I have been focused on the consequences in East Asia, where the economies of South Korea, Taiwan, and Japan are being ripped by the American demands for intellectual as well as industrial disconnect from China. The intellectual base of semiconductor industry and other advanced technology is big and cannot be achieved by countries in isolation. Taking it all into the US not only damages the countries from which it is removed but also begs questions of the existence in the US of intellectual, workforce, and other resources (not least water). There is a problem arising from social abuse of people with Asian appearance in the United States. Many best skilled Chinese are returning to China. Can America do what it wants to do? Subsidies now for electric vehicles in the US are only available to companies that do not do business with China. Hyundai, with a lot of business in China, has been until now the biggest seller of electric vehicles in the US.That market is being destroyed by its competitors being handed a subsidy of $14,000 per car.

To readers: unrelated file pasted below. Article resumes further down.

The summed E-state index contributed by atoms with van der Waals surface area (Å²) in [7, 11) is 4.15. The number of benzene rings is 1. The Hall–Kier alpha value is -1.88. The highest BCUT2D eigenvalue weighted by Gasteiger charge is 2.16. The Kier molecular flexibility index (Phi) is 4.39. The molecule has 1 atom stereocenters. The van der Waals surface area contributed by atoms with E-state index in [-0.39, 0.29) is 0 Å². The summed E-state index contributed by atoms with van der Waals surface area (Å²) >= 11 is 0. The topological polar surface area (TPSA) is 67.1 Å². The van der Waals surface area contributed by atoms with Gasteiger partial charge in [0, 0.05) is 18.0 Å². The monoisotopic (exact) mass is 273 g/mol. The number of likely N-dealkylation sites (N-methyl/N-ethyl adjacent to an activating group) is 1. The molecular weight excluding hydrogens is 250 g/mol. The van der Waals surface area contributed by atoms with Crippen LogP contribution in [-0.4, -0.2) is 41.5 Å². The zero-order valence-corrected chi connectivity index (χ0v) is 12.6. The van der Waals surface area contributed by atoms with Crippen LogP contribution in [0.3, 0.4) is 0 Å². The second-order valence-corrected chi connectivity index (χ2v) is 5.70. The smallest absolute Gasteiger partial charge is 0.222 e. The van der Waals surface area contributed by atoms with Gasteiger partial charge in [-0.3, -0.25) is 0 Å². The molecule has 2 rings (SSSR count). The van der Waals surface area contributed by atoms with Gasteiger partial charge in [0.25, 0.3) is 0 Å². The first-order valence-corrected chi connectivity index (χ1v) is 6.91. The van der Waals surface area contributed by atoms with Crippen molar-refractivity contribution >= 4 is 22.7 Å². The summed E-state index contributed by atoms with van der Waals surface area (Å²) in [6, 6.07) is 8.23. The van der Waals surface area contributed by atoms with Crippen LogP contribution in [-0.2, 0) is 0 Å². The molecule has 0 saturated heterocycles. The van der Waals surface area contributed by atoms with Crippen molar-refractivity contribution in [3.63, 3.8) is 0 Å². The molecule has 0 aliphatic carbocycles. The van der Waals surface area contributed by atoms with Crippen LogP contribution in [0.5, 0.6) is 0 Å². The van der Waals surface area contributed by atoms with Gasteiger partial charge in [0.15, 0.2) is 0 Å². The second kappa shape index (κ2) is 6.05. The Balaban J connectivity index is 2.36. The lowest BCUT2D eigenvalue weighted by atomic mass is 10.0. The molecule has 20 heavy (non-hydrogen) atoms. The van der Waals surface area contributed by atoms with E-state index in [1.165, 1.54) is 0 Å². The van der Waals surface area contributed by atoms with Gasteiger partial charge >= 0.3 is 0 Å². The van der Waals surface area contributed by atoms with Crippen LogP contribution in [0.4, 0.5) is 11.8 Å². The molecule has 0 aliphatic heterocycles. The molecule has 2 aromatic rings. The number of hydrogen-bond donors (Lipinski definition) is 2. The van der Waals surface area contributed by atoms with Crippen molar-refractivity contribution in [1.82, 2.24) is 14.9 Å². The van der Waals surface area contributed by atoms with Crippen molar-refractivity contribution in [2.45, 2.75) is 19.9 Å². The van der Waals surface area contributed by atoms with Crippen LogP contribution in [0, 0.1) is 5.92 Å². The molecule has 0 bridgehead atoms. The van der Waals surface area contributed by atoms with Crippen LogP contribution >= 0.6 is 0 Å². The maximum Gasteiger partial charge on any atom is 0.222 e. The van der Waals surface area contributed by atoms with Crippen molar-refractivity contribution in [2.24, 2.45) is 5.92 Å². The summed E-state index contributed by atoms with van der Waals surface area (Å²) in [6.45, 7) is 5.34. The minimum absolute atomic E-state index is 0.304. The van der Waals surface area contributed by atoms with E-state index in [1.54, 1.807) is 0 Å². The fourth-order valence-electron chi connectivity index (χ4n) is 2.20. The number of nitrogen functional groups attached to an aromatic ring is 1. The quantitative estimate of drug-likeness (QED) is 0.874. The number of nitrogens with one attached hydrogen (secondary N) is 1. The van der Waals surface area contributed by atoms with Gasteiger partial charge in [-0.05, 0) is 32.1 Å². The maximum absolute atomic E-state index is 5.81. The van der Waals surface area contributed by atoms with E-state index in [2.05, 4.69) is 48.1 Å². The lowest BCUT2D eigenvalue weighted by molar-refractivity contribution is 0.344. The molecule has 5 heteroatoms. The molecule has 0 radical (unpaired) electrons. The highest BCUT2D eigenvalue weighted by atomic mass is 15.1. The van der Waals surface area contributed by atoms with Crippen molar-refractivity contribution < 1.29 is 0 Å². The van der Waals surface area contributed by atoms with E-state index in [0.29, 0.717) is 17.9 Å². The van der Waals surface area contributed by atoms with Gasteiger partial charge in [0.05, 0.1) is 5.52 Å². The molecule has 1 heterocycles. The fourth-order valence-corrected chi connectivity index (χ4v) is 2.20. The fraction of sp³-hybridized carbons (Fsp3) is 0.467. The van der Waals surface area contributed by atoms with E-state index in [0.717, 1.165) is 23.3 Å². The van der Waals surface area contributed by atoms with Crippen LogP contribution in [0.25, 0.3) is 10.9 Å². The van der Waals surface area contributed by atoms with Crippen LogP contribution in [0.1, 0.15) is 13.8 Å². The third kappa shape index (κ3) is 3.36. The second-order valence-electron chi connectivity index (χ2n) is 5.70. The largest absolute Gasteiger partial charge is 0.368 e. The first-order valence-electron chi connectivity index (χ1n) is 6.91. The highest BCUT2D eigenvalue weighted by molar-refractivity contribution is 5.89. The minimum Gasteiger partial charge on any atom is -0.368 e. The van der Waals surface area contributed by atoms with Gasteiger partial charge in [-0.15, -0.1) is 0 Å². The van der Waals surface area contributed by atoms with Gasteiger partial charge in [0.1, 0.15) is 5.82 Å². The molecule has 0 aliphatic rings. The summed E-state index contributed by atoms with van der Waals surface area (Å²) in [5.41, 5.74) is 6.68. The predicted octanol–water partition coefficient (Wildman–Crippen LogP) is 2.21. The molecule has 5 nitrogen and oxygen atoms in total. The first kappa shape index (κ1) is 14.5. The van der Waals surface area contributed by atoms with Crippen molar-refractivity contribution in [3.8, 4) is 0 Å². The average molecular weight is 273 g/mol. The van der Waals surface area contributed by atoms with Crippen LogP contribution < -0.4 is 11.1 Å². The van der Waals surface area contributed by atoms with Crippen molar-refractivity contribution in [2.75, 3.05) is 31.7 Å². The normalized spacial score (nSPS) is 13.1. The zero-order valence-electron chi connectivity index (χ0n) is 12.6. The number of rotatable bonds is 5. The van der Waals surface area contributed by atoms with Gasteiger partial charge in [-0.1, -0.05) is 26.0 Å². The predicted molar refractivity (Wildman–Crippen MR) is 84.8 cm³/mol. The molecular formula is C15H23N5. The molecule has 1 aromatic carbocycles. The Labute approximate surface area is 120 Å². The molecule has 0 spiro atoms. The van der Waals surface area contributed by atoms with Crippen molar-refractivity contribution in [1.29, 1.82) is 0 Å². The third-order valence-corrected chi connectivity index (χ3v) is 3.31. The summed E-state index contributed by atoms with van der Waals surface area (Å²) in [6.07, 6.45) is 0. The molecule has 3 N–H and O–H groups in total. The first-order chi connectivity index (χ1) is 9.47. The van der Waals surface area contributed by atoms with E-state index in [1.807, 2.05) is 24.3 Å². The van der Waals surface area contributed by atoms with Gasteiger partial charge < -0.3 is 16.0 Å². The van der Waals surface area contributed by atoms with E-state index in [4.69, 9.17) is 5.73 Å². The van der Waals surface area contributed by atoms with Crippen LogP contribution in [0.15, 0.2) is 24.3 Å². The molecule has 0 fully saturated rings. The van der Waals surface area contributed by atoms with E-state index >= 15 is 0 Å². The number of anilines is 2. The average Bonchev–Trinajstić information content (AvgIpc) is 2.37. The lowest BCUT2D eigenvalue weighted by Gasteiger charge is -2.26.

It is also now clear that there is hostility in Europe towards this protectionism in the US. On 25 November. the chair of a meeting of EU trade ministers pointed out that if a subsidy war breaks out between the US and Europe, the winner would be China. On 24 November the Brussels based European edition of Politico reported on widespread anger among European officials at US profiting from the Ukraine war while European countries suffer. By convention, Politico blames the president of Russia. A particularly severe point of irritation is over gas and oil scarcity and pricing. There is no doubt in Europe that the US was responsible for the destruction of natural gas pipelines across the Baltic from Russia to Germany, turning a war blockage of connection into a longterm cut-off, as President Biden said he would do. EU countries are now dependent on (still inadequate) supply of oil and gas from the US, at four or five times the price for the same products in the US. Some pain self-inflicted: China has signed a very long term contract with Qatar for natural gas.Europe declined to do that. Qatar shares with Iran the world’s largest gas field.